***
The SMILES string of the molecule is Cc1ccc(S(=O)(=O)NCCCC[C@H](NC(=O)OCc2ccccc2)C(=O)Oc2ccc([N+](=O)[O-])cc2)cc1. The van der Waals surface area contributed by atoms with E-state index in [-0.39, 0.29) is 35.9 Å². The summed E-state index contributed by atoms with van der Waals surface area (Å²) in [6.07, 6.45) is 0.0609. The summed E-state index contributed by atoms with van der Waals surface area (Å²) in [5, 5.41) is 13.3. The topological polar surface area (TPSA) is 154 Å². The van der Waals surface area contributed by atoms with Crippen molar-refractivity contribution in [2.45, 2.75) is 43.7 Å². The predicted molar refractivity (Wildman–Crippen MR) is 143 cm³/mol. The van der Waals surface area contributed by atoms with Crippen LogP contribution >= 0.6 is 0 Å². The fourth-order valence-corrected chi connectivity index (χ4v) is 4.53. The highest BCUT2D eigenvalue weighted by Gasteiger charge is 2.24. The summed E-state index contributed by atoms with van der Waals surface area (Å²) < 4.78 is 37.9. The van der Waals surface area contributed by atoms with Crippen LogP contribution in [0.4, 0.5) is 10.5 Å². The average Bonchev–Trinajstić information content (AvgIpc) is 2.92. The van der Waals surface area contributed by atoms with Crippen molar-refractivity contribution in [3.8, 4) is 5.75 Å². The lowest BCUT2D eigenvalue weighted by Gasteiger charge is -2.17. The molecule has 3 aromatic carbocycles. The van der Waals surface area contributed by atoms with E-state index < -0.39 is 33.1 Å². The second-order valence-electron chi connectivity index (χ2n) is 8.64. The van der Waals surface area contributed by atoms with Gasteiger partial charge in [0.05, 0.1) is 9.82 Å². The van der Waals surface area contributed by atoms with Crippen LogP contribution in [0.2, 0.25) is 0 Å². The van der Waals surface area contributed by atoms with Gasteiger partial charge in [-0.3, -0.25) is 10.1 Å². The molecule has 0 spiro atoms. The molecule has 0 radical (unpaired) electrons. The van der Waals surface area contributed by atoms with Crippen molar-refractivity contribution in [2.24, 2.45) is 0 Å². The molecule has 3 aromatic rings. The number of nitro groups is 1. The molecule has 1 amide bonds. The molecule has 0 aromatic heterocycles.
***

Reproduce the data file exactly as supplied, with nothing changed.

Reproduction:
The SMILES string of the molecule is Cc1ccc(S(=O)(=O)NCCCC[C@H](NC(=O)OCc2ccccc2)C(=O)Oc2ccc([N+](=O)[O-])cc2)cc1. The van der Waals surface area contributed by atoms with E-state index in [-0.39, 0.29) is 35.9 Å². The summed E-state index contributed by atoms with van der Waals surface area (Å²) in [6.07, 6.45) is 0.0609. The summed E-state index contributed by atoms with van der Waals surface area (Å²) in [5, 5.41) is 13.3. The topological polar surface area (TPSA) is 154 Å². The van der Waals surface area contributed by atoms with Crippen molar-refractivity contribution in [2.45, 2.75) is 43.7 Å². The predicted molar refractivity (Wildman–Crippen MR) is 143 cm³/mol. The van der Waals surface area contributed by atoms with Crippen LogP contribution >= 0.6 is 0 Å². The fourth-order valence-corrected chi connectivity index (χ4v) is 4.53. The highest BCUT2D eigenvalue weighted by Gasteiger charge is 2.24. The summed E-state index contributed by atoms with van der Waals surface area (Å²) < 4.78 is 37.9. The van der Waals surface area contributed by atoms with Crippen LogP contribution in [0.4, 0.5) is 10.5 Å². The average Bonchev–Trinajstić information content (AvgIpc) is 2.92. The van der Waals surface area contributed by atoms with Crippen molar-refractivity contribution in [3.8, 4) is 5.75 Å². The lowest BCUT2D eigenvalue weighted by Gasteiger charge is -2.17. The molecule has 3 aromatic carbocycles. The van der Waals surface area contributed by atoms with E-state index < -0.39 is 33.1 Å². The second-order valence-electron chi connectivity index (χ2n) is 8.64. The van der Waals surface area contributed by atoms with Gasteiger partial charge in [0.05, 0.1) is 9.82 Å². The van der Waals surface area contributed by atoms with Crippen LogP contribution in [0.2, 0.25) is 0 Å². The van der Waals surface area contributed by atoms with Gasteiger partial charge in [-0.3, -0.25) is 10.1 Å². The molecule has 0 spiro atoms. The molecule has 0 radical (unpaired) electrons. The van der Waals surface area contributed by atoms with Crippen molar-refractivity contribution in [2.24, 2.45) is 0 Å². The molecule has 3 aromatic rings. The number of nitro groups is 1. The molecule has 1 amide bonds. The molecule has 0 aromatic heterocycles.